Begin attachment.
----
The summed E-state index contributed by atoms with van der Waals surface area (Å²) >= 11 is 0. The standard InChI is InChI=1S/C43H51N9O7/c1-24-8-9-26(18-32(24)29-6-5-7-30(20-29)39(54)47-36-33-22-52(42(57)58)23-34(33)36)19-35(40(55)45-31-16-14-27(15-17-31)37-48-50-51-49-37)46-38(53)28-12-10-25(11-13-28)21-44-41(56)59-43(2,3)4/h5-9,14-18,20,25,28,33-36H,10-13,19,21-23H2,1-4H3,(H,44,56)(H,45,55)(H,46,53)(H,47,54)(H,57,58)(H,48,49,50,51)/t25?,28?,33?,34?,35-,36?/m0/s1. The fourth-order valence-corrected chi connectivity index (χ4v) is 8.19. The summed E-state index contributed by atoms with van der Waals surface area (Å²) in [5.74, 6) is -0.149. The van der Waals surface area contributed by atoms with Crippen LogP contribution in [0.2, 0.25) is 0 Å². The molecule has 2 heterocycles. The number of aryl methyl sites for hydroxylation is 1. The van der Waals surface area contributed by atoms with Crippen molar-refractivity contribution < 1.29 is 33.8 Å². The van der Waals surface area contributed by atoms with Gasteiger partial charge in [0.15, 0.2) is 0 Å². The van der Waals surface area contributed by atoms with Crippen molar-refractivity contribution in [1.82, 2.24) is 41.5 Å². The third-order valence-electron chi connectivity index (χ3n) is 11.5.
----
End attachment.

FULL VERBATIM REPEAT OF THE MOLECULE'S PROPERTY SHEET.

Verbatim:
The summed E-state index contributed by atoms with van der Waals surface area (Å²) >= 11 is 0. The standard InChI is InChI=1S/C43H51N9O7/c1-24-8-9-26(18-32(24)29-6-5-7-30(20-29)39(54)47-36-33-22-52(42(57)58)23-34(33)36)19-35(40(55)45-31-16-14-27(15-17-31)37-48-50-51-49-37)46-38(53)28-12-10-25(11-13-28)21-44-41(56)59-43(2,3)4/h5-9,14-18,20,25,28,33-36H,10-13,19,21-23H2,1-4H3,(H,44,56)(H,45,55)(H,46,53)(H,47,54)(H,57,58)(H,48,49,50,51)/t25?,28?,33?,34?,35-,36?/m0/s1. The fourth-order valence-corrected chi connectivity index (χ4v) is 8.19. The summed E-state index contributed by atoms with van der Waals surface area (Å²) in [5.74, 6) is -0.149. The van der Waals surface area contributed by atoms with Crippen LogP contribution in [0.2, 0.25) is 0 Å². The molecule has 2 heterocycles. The number of aryl methyl sites for hydroxylation is 1. The van der Waals surface area contributed by atoms with Crippen molar-refractivity contribution < 1.29 is 33.8 Å². The van der Waals surface area contributed by atoms with Gasteiger partial charge in [0.15, 0.2) is 0 Å². The van der Waals surface area contributed by atoms with Crippen molar-refractivity contribution in [1.82, 2.24) is 41.5 Å². The third-order valence-electron chi connectivity index (χ3n) is 11.5.